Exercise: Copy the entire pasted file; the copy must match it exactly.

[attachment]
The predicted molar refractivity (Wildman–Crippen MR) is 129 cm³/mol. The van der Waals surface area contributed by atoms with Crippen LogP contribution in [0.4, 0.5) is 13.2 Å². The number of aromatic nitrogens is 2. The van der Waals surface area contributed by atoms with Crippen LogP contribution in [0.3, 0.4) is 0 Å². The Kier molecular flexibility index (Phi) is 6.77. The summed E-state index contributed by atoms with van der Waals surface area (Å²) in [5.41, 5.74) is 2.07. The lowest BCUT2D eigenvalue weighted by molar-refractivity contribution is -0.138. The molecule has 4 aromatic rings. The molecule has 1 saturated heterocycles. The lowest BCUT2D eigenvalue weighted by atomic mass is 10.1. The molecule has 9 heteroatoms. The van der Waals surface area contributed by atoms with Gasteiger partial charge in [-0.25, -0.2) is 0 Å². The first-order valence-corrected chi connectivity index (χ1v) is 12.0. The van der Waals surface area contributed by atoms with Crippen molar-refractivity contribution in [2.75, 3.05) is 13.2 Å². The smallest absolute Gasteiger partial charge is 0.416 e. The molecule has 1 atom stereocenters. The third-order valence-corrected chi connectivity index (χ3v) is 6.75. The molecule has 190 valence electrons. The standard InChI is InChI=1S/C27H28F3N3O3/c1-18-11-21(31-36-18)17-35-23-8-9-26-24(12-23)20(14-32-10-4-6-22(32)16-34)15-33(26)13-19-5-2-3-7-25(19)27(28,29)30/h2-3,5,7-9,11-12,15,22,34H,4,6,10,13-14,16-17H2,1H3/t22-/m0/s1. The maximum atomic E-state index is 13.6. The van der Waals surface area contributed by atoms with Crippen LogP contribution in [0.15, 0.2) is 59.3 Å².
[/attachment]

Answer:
The predicted molar refractivity (Wildman–Crippen MR) is 129 cm³/mol. The van der Waals surface area contributed by atoms with Crippen LogP contribution in [0.4, 0.5) is 13.2 Å². The number of aromatic nitrogens is 2. The van der Waals surface area contributed by atoms with Crippen LogP contribution in [0.3, 0.4) is 0 Å². The Kier molecular flexibility index (Phi) is 6.77. The summed E-state index contributed by atoms with van der Waals surface area (Å²) in [5.41, 5.74) is 2.07. The lowest BCUT2D eigenvalue weighted by molar-refractivity contribution is -0.138. The molecule has 4 aromatic rings. The molecule has 1 saturated heterocycles. The lowest BCUT2D eigenvalue weighted by atomic mass is 10.1. The molecule has 9 heteroatoms. The van der Waals surface area contributed by atoms with Gasteiger partial charge in [-0.25, -0.2) is 0 Å². The first-order valence-corrected chi connectivity index (χ1v) is 12.0. The van der Waals surface area contributed by atoms with Crippen molar-refractivity contribution in [2.75, 3.05) is 13.2 Å². The smallest absolute Gasteiger partial charge is 0.416 e. The molecule has 1 atom stereocenters. The third-order valence-corrected chi connectivity index (χ3v) is 6.75. The molecule has 190 valence electrons. The standard InChI is InChI=1S/C27H28F3N3O3/c1-18-11-21(31-36-18)17-35-23-8-9-26-24(12-23)20(14-32-10-4-6-22(32)16-34)15-33(26)13-19-5-2-3-7-25(19)27(28,29)30/h2-3,5,7-9,11-12,15,22,34H,4,6,10,13-14,16-17H2,1H3/t22-/m0/s1. The maximum atomic E-state index is 13.6. The van der Waals surface area contributed by atoms with Crippen LogP contribution in [0.15, 0.2) is 59.3 Å².